Conference: Circulating Knowledge, East and West

Announcing the conference CIRCULATING KNOWLEDGE, EAST AND WEST Inspired by Dalhousie University’s online launch of their Dinwiddie Archives, this conference aims to further international dialogue and scholarly exchange between those working on the history of science in Asia, Europe and North America by examining the global circulation of scientific knowledge from the Early Modern Period to today.

CIRCULATING KNOWLEDGE, EAST AND WEST will culminate in a half-day facilitation workshop to plan for further Science Studies dialogue and exchange, “East” and “West”, with future conferences in Bangalore and Singapore.


Fa-ti Fan, State University of New York at Binghamton Yves Gingras, l’Université du Québec à Montréal (UQAM) Jan Golinski, University of New Hampshire Jahnavi Phalkey, Imperial College London Dhruv Raina, Jawaharlal Nehru University Kapil Raj, École des Hautes Études en Sciences Sociales Sundar Sarukkai, Manipal University Jon Topham, University of Leeds

CIRCULATING KNOWLEDGE, EAST AND WEST will be held at the University of King’s College, Halifax, Nova Scotia, Canada from July 21-23. For further details – including information on registration and accommodations – please visit: WWW.SITUSCI.CA.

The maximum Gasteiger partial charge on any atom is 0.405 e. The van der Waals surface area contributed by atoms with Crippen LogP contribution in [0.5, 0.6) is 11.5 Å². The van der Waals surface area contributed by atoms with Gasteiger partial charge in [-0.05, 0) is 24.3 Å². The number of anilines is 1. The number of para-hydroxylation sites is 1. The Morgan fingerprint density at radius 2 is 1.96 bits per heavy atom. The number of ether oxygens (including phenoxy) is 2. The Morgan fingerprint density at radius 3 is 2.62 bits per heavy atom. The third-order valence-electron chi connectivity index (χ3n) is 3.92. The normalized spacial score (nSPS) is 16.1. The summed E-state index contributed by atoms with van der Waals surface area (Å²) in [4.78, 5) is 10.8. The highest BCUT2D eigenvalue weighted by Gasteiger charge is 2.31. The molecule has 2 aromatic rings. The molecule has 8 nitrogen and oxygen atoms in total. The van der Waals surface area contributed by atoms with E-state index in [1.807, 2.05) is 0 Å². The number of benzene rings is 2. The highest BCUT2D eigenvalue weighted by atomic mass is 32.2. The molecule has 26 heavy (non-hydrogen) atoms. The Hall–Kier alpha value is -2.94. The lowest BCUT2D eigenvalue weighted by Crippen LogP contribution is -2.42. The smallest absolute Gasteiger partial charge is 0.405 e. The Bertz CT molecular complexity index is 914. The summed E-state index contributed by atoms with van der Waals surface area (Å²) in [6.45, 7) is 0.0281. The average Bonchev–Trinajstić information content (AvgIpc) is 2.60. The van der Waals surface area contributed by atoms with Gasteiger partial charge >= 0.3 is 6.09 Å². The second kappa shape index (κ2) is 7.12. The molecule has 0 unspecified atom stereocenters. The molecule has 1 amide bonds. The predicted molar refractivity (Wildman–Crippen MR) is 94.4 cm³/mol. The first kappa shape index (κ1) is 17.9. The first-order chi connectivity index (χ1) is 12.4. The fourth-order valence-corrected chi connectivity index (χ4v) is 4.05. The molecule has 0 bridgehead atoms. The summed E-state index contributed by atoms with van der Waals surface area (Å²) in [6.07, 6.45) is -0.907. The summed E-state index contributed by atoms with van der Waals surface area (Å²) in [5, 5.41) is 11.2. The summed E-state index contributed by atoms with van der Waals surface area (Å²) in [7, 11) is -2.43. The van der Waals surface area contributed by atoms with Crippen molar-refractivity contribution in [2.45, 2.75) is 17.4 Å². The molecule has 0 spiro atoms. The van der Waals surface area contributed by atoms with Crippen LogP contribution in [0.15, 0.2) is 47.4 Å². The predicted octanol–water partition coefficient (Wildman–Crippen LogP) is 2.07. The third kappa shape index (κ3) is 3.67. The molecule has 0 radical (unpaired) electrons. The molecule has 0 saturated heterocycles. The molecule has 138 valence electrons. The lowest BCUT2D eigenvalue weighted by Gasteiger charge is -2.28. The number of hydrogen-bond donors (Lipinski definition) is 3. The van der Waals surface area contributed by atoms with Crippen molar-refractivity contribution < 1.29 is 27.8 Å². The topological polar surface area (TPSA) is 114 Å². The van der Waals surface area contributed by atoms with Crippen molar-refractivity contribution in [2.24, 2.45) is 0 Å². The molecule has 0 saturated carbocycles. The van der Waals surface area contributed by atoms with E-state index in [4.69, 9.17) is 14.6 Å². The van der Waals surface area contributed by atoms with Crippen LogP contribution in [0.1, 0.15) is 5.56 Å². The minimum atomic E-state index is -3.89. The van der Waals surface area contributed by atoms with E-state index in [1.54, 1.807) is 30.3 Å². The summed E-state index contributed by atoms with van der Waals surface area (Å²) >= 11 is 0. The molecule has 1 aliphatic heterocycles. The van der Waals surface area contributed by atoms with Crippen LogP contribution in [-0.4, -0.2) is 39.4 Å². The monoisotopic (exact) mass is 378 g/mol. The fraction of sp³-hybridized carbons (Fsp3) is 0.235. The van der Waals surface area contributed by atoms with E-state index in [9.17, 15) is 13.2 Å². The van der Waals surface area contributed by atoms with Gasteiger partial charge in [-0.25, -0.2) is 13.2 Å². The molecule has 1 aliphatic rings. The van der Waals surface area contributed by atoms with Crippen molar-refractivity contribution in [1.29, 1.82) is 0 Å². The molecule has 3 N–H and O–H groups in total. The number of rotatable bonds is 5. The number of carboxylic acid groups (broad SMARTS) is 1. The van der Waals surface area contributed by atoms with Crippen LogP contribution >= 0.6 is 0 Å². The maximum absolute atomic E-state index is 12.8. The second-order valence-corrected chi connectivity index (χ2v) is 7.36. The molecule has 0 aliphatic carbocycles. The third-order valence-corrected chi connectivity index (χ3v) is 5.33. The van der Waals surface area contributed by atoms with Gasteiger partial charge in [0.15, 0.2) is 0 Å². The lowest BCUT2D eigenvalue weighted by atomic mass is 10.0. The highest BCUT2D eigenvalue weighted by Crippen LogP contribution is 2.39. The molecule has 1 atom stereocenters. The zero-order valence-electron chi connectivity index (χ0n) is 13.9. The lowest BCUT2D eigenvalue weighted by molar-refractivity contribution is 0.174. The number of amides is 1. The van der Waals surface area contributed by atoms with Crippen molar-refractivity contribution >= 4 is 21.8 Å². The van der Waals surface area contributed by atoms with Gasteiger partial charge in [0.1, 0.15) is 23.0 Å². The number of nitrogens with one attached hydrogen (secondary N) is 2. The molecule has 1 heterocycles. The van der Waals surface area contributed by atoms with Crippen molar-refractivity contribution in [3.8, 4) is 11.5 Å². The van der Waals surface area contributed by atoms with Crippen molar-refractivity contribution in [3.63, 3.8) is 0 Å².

Sponsored by the Situating Science Knowledge Cluster, the Social Sciences and Humanities Research Council, the Shastri Indo-Canadian Institute and the Centre for Interdisciplinary Research (University of King’s College)

The James Dinwiddie (1746-1815) papers were donated to the Dalhousie University Archives in 1999 and are now being prepared for online access. Dr. Dinwiddie (1746-1815) was the scientific attaché of the first British embassy to the 18th Century Chinese imperial court, and the first Professor of Mathematics, Natural Philosophy and Chemistry at the College of Fort William in Calcutta, India. One of the most important of the new itinerant Newtonian natural philosophers and lecturers of the Early Modern Period, the bulk of Dinwiddie’s papers consist of his scientific observations, experiments, lecture notes, and journals with dates ranging from 1767 to 1815.